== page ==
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← Consciousness and the brain | John Searle | TEDxCERN

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Showing Revision 42 created 11/16/2014 by Denise RQ.

  1. I am going to talk about consciousness.
  2. Why consciousness?
  3. It is curiously a neglected subject
  4. both in our scientific
    and our philosophical culture.
  5. Why is that curious?
  6. It's most important aspect of our lives
    for a very simple logical reason,
  7. namely, it is a necessary condition
    on anything being important in our lives
  8. that we are conscious.
  9. [If] you care about science,
    philosophy, music, art, whatever,
  10. it is no good if you are
    a zombie or in a coma, right?
  11. So consciousness is number one.
  12. That's the first reason
    [that] we are talking about it.
  13. The second reason is that when people
    do get interested in it,
  14. as I think they should,
  15. they tend to say
    the most appalling things!
  16. I am not going to attempt
    to conceal from you
  17. some of the most appalling things
    that have been said about it;
  18. and even when they are not saying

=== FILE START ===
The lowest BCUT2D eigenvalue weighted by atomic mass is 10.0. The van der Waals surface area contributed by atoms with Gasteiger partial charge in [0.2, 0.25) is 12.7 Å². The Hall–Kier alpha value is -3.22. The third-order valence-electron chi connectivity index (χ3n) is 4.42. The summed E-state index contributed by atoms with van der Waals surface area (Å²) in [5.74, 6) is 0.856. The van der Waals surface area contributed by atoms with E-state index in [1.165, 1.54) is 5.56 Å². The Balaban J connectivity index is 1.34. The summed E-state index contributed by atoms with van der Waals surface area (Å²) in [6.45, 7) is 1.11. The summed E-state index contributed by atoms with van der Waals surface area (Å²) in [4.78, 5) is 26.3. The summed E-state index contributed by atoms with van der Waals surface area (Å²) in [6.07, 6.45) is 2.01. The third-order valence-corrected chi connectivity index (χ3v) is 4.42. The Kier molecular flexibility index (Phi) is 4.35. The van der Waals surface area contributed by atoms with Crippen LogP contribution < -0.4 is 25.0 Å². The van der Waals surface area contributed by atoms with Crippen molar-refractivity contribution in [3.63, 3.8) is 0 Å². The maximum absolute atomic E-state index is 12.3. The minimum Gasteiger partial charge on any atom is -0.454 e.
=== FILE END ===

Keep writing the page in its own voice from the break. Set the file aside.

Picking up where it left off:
appalling things
  19. [and] they are really trying
    to do serious research,
  20. well, it's been slow,
    progress has been slow.
  21. Let me tell you a little bit
    about some of the difficulties.
  22. When I first got interested
    in this, I thought
  23. it's a straightforward problem in biology
  24. [so] let's get these brain stabbers
    to get busy
  25. and figure out how it works in the brain.
  26. I went over to UCSF and talked
    to all heavy-duty neurologists there
  27. and they showed some impatience,
  28. as scientists often do when you ask them
    embarrassing questions,
  29. and the thing that struck me
  30. is that a very famous neurobiologist
    said exasperated:
  31. "Look, in my discipline,
    it's OK to be interested in consciousness,
  32. but get tenure first!
  33. (Laughter)
  34. I've been working on this for a long time
  35. and now you might actually get tenure
  36. by working on consciousness,
    and if so, that's a real step forward!
  37. Why then, is this curious reluctance
  38. and curious hostility to consciousness?